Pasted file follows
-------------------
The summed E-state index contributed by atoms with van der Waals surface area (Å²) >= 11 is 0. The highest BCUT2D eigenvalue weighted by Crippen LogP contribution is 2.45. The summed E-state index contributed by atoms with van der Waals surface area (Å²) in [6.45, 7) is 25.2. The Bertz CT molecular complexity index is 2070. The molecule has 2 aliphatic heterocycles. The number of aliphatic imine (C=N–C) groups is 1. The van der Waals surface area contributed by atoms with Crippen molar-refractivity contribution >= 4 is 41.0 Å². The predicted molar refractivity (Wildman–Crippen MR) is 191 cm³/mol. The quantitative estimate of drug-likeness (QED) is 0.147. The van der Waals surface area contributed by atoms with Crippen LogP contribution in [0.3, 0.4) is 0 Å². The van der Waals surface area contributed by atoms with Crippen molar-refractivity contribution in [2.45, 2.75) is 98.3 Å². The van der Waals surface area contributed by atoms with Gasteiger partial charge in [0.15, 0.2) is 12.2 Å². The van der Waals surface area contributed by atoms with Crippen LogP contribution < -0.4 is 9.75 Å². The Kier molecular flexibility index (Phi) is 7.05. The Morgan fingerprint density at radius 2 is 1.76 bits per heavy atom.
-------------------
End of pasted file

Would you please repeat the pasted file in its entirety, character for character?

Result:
The summed E-state index contributed by atoms with van der Waals surface area (Å²) >= 11 is 0. The highest BCUT2D eigenvalue weighted by Crippen LogP contribution is 2.45. The summed E-state index contributed by atoms with van der Waals surface area (Å²) in [6.45, 7) is 25.2. The Bertz CT molecular complexity index is 2070. The molecule has 2 aliphatic heterocycles. The number of aliphatic imine (C=N–C) groups is 1. The van der Waals surface area contributed by atoms with Crippen molar-refractivity contribution >= 4 is 41.0 Å². The predicted molar refractivity (Wildman–Crippen MR) is 191 cm³/mol. The quantitative estimate of drug-likeness (QED) is 0.147. The van der Waals surface area contributed by atoms with Crippen LogP contribution in [0.3, 0.4) is 0 Å². The van der Waals surface area contributed by atoms with Crippen molar-refractivity contribution in [2.45, 2.75) is 98.3 Å². The van der Waals surface area contributed by atoms with Gasteiger partial charge in [0.15, 0.2) is 12.2 Å². The van der Waals surface area contributed by atoms with Crippen LogP contribution < -0.4 is 9.75 Å². The Kier molecular flexibility index (Phi) is 7.05. The Morgan fingerprint density at radius 2 is 1.76 bits per heavy atom.